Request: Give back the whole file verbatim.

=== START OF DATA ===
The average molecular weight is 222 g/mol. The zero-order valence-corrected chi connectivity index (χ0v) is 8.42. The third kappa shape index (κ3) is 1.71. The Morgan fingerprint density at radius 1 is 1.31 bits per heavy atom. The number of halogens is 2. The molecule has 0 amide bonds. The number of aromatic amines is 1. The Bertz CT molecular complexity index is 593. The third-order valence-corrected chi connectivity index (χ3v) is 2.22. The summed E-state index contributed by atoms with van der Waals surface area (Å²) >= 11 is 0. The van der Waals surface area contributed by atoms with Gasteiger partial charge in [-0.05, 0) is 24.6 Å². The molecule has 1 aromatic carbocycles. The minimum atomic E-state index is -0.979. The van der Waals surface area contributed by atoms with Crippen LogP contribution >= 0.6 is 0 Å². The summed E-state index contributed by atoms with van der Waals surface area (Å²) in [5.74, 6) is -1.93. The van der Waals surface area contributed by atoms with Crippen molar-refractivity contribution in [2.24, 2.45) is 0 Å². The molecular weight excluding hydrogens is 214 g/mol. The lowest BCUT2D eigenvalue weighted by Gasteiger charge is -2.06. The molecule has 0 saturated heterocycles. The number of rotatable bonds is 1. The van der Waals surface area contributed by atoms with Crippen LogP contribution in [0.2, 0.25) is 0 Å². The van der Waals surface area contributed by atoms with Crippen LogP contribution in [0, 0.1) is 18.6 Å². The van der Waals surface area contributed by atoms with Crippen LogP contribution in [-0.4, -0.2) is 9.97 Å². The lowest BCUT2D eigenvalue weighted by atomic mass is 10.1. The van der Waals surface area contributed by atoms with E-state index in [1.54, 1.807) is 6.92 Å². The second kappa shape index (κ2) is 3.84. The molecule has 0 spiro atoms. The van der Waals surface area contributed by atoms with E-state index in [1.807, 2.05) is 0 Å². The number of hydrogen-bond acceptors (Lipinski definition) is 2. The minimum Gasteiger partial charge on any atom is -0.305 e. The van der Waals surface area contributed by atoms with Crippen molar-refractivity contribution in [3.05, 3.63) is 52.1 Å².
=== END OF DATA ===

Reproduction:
The average molecular weight is 222 g/mol. The zero-order valence-corrected chi connectivity index (χ0v) is 8.42. The third kappa shape index (κ3) is 1.71. The Morgan fingerprint density at radius 1 is 1.31 bits per heavy atom. The number of halogens is 2. The molecule has 0 amide bonds. The number of aromatic amines is 1. The Bertz CT molecular complexity index is 593. The third-order valence-corrected chi connectivity index (χ3v) is 2.22. The summed E-state index contributed by atoms with van der Waals surface area (Å²) >= 11 is 0. The van der Waals surface area contributed by atoms with Gasteiger partial charge in [-0.05, 0) is 24.6 Å². The molecule has 1 aromatic carbocycles. The minimum atomic E-state index is -0.979. The van der Waals surface area contributed by atoms with Crippen LogP contribution >= 0.6 is 0 Å². The summed E-state index contributed by atoms with van der Waals surface area (Å²) in [5.74, 6) is -1.93. The van der Waals surface area contributed by atoms with Crippen molar-refractivity contribution in [2.24, 2.45) is 0 Å². The molecular weight excluding hydrogens is 214 g/mol. The lowest BCUT2D eigenvalue weighted by Gasteiger charge is -2.06. The molecule has 0 saturated heterocycles. The number of rotatable bonds is 1. The van der Waals surface area contributed by atoms with Crippen LogP contribution in [0.2, 0.25) is 0 Å². The van der Waals surface area contributed by atoms with Crippen LogP contribution in [0, 0.1) is 18.6 Å². The van der Waals surface area contributed by atoms with Crippen LogP contribution in [-0.4, -0.2) is 9.97 Å². The lowest BCUT2D eigenvalue weighted by atomic mass is 10.1. The van der Waals surface area contributed by atoms with E-state index in [1.54, 1.807) is 6.92 Å². The second kappa shape index (κ2) is 3.84. The molecule has 0 spiro atoms. The van der Waals surface area contributed by atoms with E-state index in [1.807, 2.05) is 0 Å². The number of hydrogen-bond acceptors (Lipinski definition) is 2. The minimum Gasteiger partial charge on any atom is -0.305 e. The van der Waals surface area contributed by atoms with Crippen molar-refractivity contribution in [3.05, 3.63) is 52.1 Å².